Table of Contents
Starting a new business is an exciting time. Clearly working out your business plan and getting those key first sales are of vital importance, but you obviously also need to get set up from a legal perspective. Set out below are a few things you’ll need to do and get up to speed on.
Decide on a business structure
You need to work out whether you want to be a sole trader, partnership, trust or company. The structure you decide will have important legal and tax implications. Each of these structures has benefits and drawbacks:
Sole trader – you have personal liability for the debts of your business and you need to report your income on your own tax return.
Partnership – this is similar to a sole trader but you share profits as well as losses with two more people (your partners) and are personally liable for the debts of the business.
Trust – a trust is where a third party has control of the business and the profits go to someone other than that third party known as the beneficiary.
Company – a company is a separate legal entity and the people who control it are usually shareholders and directors of the company. As a company is a separate legal entity it declares income and is responsible for the liabilities of the business.
You may need to apply for
- An Australian Business Number
- A Tax File Number
- A business name
- Relevant licences or permits
- Goods and Services Tax (GST) registration
- Pay as you go withholding
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Understand your tax obligations
Businesses need to lodge their own tax returns and apply for tax registration.
There are a number of taxes you may be required to pay, including:
- Income tax
- Fringe benefits tax
- Land tax
- Stamp duty
On the flip side there are also a number of tax deductions and concessions which you may be eligible for – including a special tax break for small businesses. For more information about these you should speak with a business lawyer or accountant.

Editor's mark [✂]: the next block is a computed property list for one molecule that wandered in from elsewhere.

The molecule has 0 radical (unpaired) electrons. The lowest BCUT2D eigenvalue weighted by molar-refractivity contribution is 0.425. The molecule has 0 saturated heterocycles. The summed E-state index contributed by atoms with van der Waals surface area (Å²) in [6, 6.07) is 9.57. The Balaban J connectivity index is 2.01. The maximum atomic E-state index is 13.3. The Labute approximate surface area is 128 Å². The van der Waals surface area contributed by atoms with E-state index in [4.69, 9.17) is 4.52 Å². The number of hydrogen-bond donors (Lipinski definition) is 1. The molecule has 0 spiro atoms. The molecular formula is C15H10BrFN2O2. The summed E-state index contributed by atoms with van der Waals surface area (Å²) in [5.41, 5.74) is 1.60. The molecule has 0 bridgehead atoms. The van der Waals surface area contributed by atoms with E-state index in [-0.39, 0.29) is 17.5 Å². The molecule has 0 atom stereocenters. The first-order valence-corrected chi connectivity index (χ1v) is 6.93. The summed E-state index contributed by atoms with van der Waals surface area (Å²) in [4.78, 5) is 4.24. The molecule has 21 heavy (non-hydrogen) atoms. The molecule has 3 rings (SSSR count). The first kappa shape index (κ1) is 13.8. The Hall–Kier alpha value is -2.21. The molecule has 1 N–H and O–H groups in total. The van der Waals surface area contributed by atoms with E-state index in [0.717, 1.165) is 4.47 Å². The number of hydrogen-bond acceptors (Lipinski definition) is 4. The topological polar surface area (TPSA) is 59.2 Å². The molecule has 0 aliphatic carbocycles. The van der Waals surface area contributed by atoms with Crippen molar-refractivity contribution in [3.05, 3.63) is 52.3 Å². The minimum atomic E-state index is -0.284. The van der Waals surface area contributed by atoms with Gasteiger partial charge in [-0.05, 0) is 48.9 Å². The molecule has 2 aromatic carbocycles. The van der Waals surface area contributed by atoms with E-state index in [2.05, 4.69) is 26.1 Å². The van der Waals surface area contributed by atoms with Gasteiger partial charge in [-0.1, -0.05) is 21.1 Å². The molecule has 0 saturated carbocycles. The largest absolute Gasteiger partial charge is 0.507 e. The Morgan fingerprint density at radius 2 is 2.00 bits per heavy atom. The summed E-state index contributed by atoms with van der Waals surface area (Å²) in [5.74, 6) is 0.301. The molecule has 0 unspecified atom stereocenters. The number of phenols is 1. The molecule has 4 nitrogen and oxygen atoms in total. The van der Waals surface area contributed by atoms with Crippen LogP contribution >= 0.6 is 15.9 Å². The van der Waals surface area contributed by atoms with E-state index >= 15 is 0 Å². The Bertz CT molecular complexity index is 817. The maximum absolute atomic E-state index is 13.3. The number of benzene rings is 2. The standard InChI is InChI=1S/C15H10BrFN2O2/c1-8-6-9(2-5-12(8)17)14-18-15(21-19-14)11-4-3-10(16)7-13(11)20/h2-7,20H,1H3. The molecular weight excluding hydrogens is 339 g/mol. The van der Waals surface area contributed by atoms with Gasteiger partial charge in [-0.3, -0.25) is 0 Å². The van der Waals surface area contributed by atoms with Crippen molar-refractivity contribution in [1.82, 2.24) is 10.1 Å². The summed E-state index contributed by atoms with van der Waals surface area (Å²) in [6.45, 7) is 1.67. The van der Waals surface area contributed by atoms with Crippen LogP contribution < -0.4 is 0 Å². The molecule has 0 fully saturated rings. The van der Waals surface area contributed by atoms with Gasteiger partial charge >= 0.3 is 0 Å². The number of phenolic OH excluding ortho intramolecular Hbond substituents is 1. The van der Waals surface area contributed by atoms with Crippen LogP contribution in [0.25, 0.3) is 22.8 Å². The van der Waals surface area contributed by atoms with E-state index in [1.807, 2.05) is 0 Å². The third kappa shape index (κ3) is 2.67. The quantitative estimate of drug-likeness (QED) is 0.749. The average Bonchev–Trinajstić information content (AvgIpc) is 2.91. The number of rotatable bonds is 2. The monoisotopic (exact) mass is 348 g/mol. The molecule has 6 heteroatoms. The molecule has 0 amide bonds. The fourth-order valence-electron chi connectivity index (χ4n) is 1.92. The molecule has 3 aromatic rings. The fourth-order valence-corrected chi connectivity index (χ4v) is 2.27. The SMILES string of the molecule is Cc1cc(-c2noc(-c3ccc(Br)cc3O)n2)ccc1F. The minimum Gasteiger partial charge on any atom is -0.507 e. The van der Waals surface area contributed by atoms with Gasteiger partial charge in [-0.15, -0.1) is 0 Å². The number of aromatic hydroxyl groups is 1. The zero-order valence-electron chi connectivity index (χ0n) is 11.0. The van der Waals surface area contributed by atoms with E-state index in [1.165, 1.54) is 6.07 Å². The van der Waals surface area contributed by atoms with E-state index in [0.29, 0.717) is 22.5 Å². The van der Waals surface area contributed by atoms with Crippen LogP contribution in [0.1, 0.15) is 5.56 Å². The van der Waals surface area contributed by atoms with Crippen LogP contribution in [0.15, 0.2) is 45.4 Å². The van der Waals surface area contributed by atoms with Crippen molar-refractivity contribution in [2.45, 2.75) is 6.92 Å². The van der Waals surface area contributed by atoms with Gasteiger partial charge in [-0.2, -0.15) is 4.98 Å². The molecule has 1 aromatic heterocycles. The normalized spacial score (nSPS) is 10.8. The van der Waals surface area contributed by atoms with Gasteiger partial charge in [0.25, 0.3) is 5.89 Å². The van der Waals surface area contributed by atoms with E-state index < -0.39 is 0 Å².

You should consider what insurance you will need – as some forms of insurance, such as workers compensation insurance, are compulsory.
Understand your record keeping obligations
You will need to fulfil certain record keeping requirements in order to keep your business registered including:
- Cash receipts and payments
- Bank accounts
- Records of employment; overtime, payment, superannuation, employment type and termination
- Workplace, health and safety
- Records of sales, receipts, invoice, cash register tapes etc
- Proof of purchases
There are many legal obligations you will need to understand and comply with including:
- Employment laws: Employment laws are mainly encompassed in the Fair Work Act, which covers unfair dismissal, redundancy and general minimum employment standards.
- Awards and Agreements: These are instruments which determine minimum base pay and more specific employment terms and conditions.
- Retail leasing: Many new business owners get stung by unfair leasing agreements with big businesses. Speak to a leasing lawyer to protect your interests.
- Franchising laws: Franchise agreements are heavily regulated, so if you are going to a franchise make sure you seek legal advice.
- Pricing laws: Pricing can be regulated under consumer law.
- Fair trade laws: The Australian Competition and Consumer Act sets out a number of rules designed to protect consumers from unfair business practices. You should consider seeking advice from a business lawyer about how these laws apply to your business.
- Workplace health and safety: There are significant penalties for businesses which do not act to prevent injuries for workers.
Setting up a business is no mean feat. Make sure you stay on top of your legal obligations and find a business lawyer who can assist with the technicalities.
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